I find the text shadows inside the code samples very distracting. Fortunately nothing that a quick trip to the dev tools can't fix.

Wow, thank you for the kind words! There are certainly some performance and accessibility issues I could improve on (and plan to fix one day)

To me, the lower contrast of the "better" boxes makes them "worse". My eye keeps trying to find the edge of the box and failing; I begin to wonder why the content is in the box to begin with.

Same for me. I like the first example best, because the last one makes me dizzy a bit. It feels weird.

Broken on my browser - the bottom box doesn't display a drop-shadow at all. (Chromium/Linux)

Also, please nobody actually use this on a site I might visit - using all this processing power to make a drop shadow marginally better/worse is one of the many reasons we can't have nice things.


> please nobody actually use this on a site I might visit

Hard to force others to not use it, but you can override those declarations in your browser's user style sheet so it will not render them (that's what user styles are for).

`, :before, *:after { box-shadow: none !important; }` in real user style sheet, i.e. in Firefox profile in chrome sub-folder and `toolkit.legacyUserProfileCustomizations.stylesheets` turned on should do the trick. Or -- with boosted selector specificity -- you can use some userstyle manager extension (like Stylus) to do the same.


Looks like it can be easily achieved with layered shadows, https://brumm.af/shadows

Are people getting interested in realistic design again? These days everything is flat and boring. Bring back the buttons with reflections!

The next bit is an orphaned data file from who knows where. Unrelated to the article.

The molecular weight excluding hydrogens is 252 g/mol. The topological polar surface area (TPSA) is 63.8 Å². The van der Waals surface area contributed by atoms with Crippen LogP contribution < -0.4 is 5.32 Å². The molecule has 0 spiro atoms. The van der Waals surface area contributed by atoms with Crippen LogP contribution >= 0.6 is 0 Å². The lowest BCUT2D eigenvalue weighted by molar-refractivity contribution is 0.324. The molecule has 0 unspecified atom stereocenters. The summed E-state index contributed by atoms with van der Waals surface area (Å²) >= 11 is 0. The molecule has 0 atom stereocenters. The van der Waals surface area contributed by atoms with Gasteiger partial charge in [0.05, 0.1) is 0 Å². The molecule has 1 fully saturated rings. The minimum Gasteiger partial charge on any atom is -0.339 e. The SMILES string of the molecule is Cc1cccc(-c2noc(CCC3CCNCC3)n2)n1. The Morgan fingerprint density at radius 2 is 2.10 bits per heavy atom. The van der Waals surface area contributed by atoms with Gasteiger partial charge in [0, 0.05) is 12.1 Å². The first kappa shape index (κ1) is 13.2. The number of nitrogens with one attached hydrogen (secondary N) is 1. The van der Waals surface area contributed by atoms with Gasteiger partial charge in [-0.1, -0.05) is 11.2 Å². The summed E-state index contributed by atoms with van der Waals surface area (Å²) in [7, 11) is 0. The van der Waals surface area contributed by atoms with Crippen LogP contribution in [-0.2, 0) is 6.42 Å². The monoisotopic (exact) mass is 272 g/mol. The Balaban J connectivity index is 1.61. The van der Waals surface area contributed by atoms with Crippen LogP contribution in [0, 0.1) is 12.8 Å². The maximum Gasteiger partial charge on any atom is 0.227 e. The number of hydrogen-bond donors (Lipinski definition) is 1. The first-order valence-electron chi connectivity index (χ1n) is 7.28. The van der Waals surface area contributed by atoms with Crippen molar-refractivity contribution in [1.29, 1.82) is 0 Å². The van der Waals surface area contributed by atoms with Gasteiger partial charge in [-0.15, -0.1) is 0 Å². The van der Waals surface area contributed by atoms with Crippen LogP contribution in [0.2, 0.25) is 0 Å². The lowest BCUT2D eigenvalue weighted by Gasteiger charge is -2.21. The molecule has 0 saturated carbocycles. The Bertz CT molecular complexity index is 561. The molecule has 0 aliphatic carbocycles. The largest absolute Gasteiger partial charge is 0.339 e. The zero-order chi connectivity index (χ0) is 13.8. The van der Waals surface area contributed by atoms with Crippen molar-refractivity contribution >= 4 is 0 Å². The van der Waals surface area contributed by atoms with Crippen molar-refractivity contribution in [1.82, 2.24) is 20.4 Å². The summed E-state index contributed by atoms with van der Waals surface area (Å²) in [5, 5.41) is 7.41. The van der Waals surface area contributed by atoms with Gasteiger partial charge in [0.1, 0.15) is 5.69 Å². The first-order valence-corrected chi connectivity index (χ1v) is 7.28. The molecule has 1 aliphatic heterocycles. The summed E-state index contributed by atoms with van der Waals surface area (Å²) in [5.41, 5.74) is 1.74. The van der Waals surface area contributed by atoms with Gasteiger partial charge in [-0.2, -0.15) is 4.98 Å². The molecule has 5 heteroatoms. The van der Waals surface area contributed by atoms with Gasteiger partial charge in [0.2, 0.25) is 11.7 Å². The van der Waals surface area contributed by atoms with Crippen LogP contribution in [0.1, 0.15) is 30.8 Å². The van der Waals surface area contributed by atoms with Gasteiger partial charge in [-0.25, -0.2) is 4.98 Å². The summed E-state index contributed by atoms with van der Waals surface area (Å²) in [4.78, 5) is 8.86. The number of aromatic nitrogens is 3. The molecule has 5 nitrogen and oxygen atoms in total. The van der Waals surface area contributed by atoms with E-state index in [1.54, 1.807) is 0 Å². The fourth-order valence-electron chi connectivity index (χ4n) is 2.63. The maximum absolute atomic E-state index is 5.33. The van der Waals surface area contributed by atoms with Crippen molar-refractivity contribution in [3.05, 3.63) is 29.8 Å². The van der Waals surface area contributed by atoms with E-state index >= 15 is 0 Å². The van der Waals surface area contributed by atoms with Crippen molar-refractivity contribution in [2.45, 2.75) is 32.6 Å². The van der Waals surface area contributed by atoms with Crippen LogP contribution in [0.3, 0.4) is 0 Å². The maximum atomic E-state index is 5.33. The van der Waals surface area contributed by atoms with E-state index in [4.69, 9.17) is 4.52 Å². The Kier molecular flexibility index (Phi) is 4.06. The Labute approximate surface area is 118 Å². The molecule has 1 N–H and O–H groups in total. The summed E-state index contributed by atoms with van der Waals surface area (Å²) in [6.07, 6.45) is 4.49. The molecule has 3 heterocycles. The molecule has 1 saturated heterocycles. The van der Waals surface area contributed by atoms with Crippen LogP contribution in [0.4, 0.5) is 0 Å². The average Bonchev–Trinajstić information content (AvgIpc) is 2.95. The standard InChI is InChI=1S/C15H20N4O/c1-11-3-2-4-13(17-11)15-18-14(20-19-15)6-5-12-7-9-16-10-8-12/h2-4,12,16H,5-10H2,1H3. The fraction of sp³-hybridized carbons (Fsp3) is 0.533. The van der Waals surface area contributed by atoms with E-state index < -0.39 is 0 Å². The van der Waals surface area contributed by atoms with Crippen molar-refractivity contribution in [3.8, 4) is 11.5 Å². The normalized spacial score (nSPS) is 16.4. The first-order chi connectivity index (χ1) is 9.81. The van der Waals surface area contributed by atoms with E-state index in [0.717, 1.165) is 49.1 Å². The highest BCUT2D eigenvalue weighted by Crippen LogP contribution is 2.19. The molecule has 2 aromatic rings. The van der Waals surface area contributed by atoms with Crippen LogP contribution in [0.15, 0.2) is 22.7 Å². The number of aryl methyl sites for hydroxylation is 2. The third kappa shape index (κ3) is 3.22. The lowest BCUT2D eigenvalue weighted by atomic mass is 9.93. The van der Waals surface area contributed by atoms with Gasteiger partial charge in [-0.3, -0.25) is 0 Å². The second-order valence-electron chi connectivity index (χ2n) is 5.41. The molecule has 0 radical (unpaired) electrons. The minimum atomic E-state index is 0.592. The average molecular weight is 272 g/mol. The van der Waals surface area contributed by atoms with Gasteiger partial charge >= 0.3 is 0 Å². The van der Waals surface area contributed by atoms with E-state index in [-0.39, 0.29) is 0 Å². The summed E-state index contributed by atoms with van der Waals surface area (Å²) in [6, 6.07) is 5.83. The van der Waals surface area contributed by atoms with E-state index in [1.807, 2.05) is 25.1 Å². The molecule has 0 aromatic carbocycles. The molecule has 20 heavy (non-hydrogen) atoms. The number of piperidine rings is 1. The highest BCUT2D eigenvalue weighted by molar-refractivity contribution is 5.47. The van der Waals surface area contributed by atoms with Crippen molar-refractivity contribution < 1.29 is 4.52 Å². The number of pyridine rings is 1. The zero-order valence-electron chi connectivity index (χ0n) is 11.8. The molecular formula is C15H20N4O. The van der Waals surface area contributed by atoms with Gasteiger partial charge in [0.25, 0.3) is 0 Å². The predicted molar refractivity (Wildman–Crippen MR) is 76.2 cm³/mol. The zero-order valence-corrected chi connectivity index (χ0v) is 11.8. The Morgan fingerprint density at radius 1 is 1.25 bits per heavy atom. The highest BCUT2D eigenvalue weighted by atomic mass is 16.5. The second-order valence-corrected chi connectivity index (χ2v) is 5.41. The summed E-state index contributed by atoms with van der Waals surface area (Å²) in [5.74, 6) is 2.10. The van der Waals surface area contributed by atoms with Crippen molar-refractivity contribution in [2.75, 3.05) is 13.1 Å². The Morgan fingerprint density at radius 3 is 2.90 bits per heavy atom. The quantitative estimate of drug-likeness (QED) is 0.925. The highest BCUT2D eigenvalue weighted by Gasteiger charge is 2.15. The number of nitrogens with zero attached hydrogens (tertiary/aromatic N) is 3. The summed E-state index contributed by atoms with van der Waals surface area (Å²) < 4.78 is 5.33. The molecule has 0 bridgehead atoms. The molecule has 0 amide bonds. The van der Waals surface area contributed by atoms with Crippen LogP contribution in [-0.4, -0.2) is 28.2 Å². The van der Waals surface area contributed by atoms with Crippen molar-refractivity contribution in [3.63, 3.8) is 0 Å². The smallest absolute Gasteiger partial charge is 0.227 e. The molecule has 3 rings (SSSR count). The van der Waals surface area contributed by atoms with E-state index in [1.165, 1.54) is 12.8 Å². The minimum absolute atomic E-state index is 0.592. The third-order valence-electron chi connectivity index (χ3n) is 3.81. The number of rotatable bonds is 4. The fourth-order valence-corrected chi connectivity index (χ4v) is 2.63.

Proper soft shadows are useful for flat UI multi window applications too, like on macOS: https://i.imgur.com/8k5b4UC.png

Are you talking about bringing back skeuomorphism, https://en.m.wikipedia.org/wiki/Skeuomorph or is that too far?

(I'm not who you replied to)

Skeuomorphism brings to mind iOS design from 10 years ago. It wasn't good looking at all. (Granted, it was overblown and in your face.)

I'd like a retro look with subtle 3D cues, like how Windows and MacOS used to look ~20 years ago. Transparency used in some places (like Windows 7) would be welcome.


We need 3D buttons with raytracing !

A 'realistic' drop shadow can never be smaller than the occluding object itself.

It can appear that way if the light source is large, or there are multiple light sources. Then what you mostly see is a faint penumbra rather than a dark shadow (the umbra).

True, this is looking like a studio light setup to me, and it's rather pleasing (albeit not making much sense.)

I assumed it was to simulate perspective.

Sure it can be.

Just needs an area light source or more than one spot source.


Try looking at the pavement under a car on a cloudy day.

I want to sue for disability now that I have ripped my eyeballs out because that page is so ugly.

why so cruel?